Shakespeare Authorship Controversy

Posted by on Mar 3, 2014

Many arguments, ranging from intriguing to outrageous, suggest that someone other than William Shakespeare of Stratford wrote the plays that bear his name. I am often asked my position on the matter.

Like my heroine Kate Stanley, I’m with Dickens, who once wrote: “It is a great comfort that so little is known concerning Shakespeare. He’s a fine mystery; and I tremble every day lest something should come out.”

That said, here’s how I weigh what we know against what we don’t:

Guilty or Not?

Imagine William Shakespeare, the actor from Stratford, in court, accused of having written the plays called “Shakespeare’s.” Were I on the jury in a civil trial, asked to decide the question according to the preponderance of evidence, I would judge him guilty: he wrote them. The overwhelming bulk of evidence – not least the fact that the plays bear his name – supports that conclusion.

However, were I sitting on the jury in a capital criminal trial, asked to judge guilt “beyond a reasonable doubt” I would have to vote “not guilty.” With his life hanging in the balance, I could not say that the actor William Shakespeare of Stratford wrote those plays beyond the shadow of a doubt. It’s not very likely that someone else did, and the three most popular alternate candidates — Bacon, Oxford and Marlowe — are non-starters for me: Bacon because he left voluminous writings that are incontrovertibly his, none of it sounding remotely like Shakespeare, and Oxford because he died ten years before Shakespeare stopped writing plays. Marlowe died just as Shakespeare started. Nevertheless, to my eyes, there is a crack in the door, just enough of a dark sliver of mystery to leave room for wonder.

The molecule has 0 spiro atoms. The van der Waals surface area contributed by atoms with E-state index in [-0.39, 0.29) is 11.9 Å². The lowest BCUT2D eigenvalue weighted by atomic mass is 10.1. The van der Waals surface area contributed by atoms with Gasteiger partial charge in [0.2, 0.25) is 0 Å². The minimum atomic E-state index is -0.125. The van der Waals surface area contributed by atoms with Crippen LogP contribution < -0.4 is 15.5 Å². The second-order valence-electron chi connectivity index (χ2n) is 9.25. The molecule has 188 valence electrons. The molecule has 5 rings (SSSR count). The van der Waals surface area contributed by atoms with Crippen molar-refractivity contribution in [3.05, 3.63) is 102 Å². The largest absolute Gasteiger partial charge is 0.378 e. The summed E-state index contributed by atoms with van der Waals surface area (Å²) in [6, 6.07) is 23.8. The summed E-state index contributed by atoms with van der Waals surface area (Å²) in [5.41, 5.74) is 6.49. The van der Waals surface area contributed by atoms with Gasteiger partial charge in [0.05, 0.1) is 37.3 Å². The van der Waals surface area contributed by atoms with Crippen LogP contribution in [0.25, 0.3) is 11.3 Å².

I, for one, am glad that it is so. But others feel differently, and with passion. In the end, I find the passions that the question arouses as fascinating as the question itself.

Two fine and fun-to-read books:

James Shapiro, Contested Will: Who Wrote Shakespeare?
(New York: Simon & Schuster, 2010)

  • A professor of English at Columbia University, Shapiro is an eminent Shakespearean scholar and an excellent writer.

John Michell, Who Wrote Shakespeare?
(London and New York: Thames & Hudson, 1996)

  • The best overview over the arguments leaning toward the “anti-Stratfordian” side. More quirky Shakespeareana than you knew existed.


Where to start online:


Max Beerbohm
“William Shakespeare,
his method of work”
The Poets’ Corner (London, 1904)

Three non-partisan sites:
A firm Stratfordian rebuttal:


Alternate Candidates:

  • Edward de Vere, 16th Earl of Oxford
  • Francis Bacon, 1st Viscount St. Alban
  • Christopher Marlowe
  • William Stanley, 6th Earl of Derby


Fringe Proposals:

  • Mary Sidney, Countess of Pembroke
  • Queen Elizabeth I
  • Roger Manners, 5th Earl of Rutland
  • Henry Wriothesley, 3rd Earl of Southampton
  • Robert Devereaux, 2nd Earl of Essex
  • Sir Walter Raleigh
  • Saint Edmund Campion
  • Sir Henry Neville
  • Henry Howard, Earl of Surrey
    • beheaded in 1547, 44 years before the first known performance of a Shakespearean play
  • Daniel Defoe
    • born about 70 years after that first known performance

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